For the ever-shrinking transistor, there may be a new game in town. Cornell researchers have demonstrated promising electronic performance from a semiconducting compound with properties that could prove a worthy companion to silicon.
New data on electronic properties of an atomically thin crystal of molybdenum disulfide are reported online in Science June 27 by Kin Fai Mak, a postdoctoral fellow at the Kavli Institute at Cornell for Nanoscale Science. His co-authors are Paul McEuen, the Goldwin Smith Professor of Physics; Jiwoong Park, associate professor of chemistry and chemical biology; and physics graduate student Kathryn McGill.
Recent interest in molybdenum disulfide for transistors has been inspired in part by similar studies on graphene – one atom-thick carbon in an atomic formation like chicken wire. Although super strong, really thin and an excellent conductor, graphene doesn’t allow for easy switching on and off of current, which is at the heart of what a transistor does.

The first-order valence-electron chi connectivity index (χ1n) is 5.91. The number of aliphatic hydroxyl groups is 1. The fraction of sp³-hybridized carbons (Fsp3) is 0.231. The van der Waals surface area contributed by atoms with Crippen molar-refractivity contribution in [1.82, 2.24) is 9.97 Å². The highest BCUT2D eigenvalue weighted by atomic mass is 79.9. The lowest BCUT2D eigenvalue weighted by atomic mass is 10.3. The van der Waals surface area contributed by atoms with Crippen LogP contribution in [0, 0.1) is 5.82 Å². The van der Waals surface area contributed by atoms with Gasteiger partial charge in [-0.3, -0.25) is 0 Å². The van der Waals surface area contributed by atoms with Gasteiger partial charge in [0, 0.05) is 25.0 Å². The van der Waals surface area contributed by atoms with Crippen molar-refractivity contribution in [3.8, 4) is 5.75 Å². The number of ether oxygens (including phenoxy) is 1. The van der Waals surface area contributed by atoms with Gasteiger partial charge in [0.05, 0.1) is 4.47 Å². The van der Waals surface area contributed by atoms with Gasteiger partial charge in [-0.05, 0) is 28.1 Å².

Molybdenum disulfide, on the other hand, is easy to acquire, can be sliced into very thin crystals and has the needed band gap to make it a semiconductor. It possesses another potentially useful property: Besides both intrinsic charge and spin, it also has an extra degree of freedom called a valley, which can produce a perpendicular, chargeless current that does not dissipate any energy as it flows.
If that valley current could be harnessed – scientists are still working on that – the material could form the basis for a near-perfect, atomically thin transistor, which in principle would allow electronics to dissipate no heat, according to Mak.
The researchers showed the presence of this valley current in a molybdenum disulfide transistor they designed at the Cornell NanoScale Science and Technology Facility (CNF). Their experiments included illuminating the transistor with circularly polarized light, which had the unusual effect of exciting electrons into a sideways curve. These experiments bolstered the concept of using the valley degree of freedom as an information carrier for next-generation electronics or optoelectronics.
Source: Cornell University